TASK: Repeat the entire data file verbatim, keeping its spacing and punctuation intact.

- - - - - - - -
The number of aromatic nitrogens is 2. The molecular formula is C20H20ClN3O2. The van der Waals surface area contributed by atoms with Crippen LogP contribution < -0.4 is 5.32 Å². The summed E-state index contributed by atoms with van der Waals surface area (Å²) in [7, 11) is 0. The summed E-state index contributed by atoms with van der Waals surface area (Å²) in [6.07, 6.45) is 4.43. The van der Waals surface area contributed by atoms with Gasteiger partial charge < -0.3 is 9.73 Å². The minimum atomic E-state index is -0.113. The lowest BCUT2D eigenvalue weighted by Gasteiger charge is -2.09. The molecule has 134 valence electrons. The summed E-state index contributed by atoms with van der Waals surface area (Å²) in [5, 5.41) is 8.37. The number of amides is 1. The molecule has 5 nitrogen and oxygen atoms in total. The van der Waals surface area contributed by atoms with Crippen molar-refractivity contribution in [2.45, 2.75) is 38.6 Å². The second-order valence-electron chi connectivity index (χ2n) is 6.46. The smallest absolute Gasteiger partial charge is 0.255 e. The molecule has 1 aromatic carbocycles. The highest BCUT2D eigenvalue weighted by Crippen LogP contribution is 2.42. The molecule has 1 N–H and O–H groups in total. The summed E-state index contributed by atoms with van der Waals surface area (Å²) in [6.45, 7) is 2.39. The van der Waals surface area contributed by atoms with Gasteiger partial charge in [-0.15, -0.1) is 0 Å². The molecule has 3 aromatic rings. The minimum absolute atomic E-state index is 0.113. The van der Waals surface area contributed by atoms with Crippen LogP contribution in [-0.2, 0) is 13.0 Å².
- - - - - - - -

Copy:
The number of aromatic nitrogens is 2. The molecular formula is C20H20ClN3O2. The van der Waals surface area contributed by atoms with Crippen LogP contribution < -0.4 is 5.32 Å². The summed E-state index contributed by atoms with van der Waals surface area (Å²) in [7, 11) is 0. The summed E-state index contributed by atoms with van der Waals surface area (Å²) in [6.07, 6.45) is 4.43. The van der Waals surface area contributed by atoms with Gasteiger partial charge < -0.3 is 9.73 Å². The minimum atomic E-state index is -0.113. The lowest BCUT2D eigenvalue weighted by Gasteiger charge is -2.09. The molecule has 134 valence electrons. The summed E-state index contributed by atoms with van der Waals surface area (Å²) in [5, 5.41) is 8.37. The number of amides is 1. The molecule has 5 nitrogen and oxygen atoms in total. The van der Waals surface area contributed by atoms with Crippen molar-refractivity contribution in [2.45, 2.75) is 38.6 Å². The second-order valence-electron chi connectivity index (χ2n) is 6.46. The smallest absolute Gasteiger partial charge is 0.255 e. The molecule has 1 aromatic carbocycles. The highest BCUT2D eigenvalue weighted by Crippen LogP contribution is 2.42. The molecule has 1 N–H and O–H groups in total. The summed E-state index contributed by atoms with van der Waals surface area (Å²) in [6.45, 7) is 2.39. The van der Waals surface area contributed by atoms with Gasteiger partial charge in [-0.15, -0.1) is 0 Å². The molecule has 3 aromatic rings. The minimum absolute atomic E-state index is 0.113. The van der Waals surface area contributed by atoms with Crippen LogP contribution in [-0.2, 0) is 13.0 Å².